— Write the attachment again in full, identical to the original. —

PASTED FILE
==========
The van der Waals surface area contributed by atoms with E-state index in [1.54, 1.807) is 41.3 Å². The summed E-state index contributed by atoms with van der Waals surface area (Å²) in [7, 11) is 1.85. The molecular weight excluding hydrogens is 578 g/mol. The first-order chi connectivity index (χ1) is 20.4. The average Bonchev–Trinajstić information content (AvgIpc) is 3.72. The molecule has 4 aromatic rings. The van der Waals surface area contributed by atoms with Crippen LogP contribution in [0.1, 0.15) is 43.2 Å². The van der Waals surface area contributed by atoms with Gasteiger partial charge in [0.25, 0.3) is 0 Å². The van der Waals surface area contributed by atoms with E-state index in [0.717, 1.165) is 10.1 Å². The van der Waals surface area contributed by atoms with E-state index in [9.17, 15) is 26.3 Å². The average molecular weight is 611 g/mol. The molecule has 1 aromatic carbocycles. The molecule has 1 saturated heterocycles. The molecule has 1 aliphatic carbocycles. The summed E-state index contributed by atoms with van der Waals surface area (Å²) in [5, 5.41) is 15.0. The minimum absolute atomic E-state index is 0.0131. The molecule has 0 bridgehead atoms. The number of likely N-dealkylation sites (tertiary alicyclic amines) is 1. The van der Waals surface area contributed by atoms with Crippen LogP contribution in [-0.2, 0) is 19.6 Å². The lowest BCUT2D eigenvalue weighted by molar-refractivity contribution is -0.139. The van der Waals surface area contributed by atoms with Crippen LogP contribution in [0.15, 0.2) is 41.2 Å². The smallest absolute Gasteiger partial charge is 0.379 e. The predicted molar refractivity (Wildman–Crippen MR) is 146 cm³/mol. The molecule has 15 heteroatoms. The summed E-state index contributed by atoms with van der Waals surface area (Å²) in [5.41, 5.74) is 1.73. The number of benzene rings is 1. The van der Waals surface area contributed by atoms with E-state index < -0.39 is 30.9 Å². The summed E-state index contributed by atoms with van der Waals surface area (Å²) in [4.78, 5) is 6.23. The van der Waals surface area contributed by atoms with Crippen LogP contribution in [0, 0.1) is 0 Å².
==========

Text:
The van der Waals surface area contributed by atoms with E-state index in [1.54, 1.807) is 41.3 Å². The summed E-state index contributed by atoms with van der Waals surface area (Å²) in [7, 11) is 1.85. The molecular weight excluding hydrogens is 578 g/mol. The first-order chi connectivity index (χ1) is 20.4. The average Bonchev–Trinajstić information content (AvgIpc) is 3.72. The molecule has 4 aromatic rings. The van der Waals surface area contributed by atoms with Crippen LogP contribution in [0.1, 0.15) is 43.2 Å². The van der Waals surface area contributed by atoms with Gasteiger partial charge in [0.25, 0.3) is 0 Å². The van der Waals surface area contributed by atoms with E-state index in [0.717, 1.165) is 10.1 Å². The van der Waals surface area contributed by atoms with E-state index in [9.17, 15) is 26.3 Å². The average molecular weight is 611 g/mol. The molecule has 1 aromatic carbocycles. The molecule has 1 saturated heterocycles. The molecule has 1 aliphatic carbocycles. The summed E-state index contributed by atoms with van der Waals surface area (Å²) in [5, 5.41) is 15.0. The minimum absolute atomic E-state index is 0.0131. The molecule has 0 bridgehead atoms. The number of likely N-dealkylation sites (tertiary alicyclic amines) is 1. The van der Waals surface area contributed by atoms with Crippen LogP contribution in [-0.2, 0) is 19.6 Å². The lowest BCUT2D eigenvalue weighted by molar-refractivity contribution is -0.139. The van der Waals surface area contributed by atoms with Crippen LogP contribution in [0.15, 0.2) is 41.2 Å². The smallest absolute Gasteiger partial charge is 0.379 e. The predicted molar refractivity (Wildman–Crippen MR) is 146 cm³/mol. The molecule has 15 heteroatoms. The summed E-state index contributed by atoms with van der Waals surface area (Å²) in [5.41, 5.74) is 1.73. The number of benzene rings is 1. The van der Waals surface area contributed by atoms with E-state index < -0.39 is 30.9 Å². The summed E-state index contributed by atoms with van der Waals surface area (Å²) in [4.78, 5) is 6.23. The van der Waals surface area contributed by atoms with Crippen LogP contribution in [0, 0.1) is 0 Å².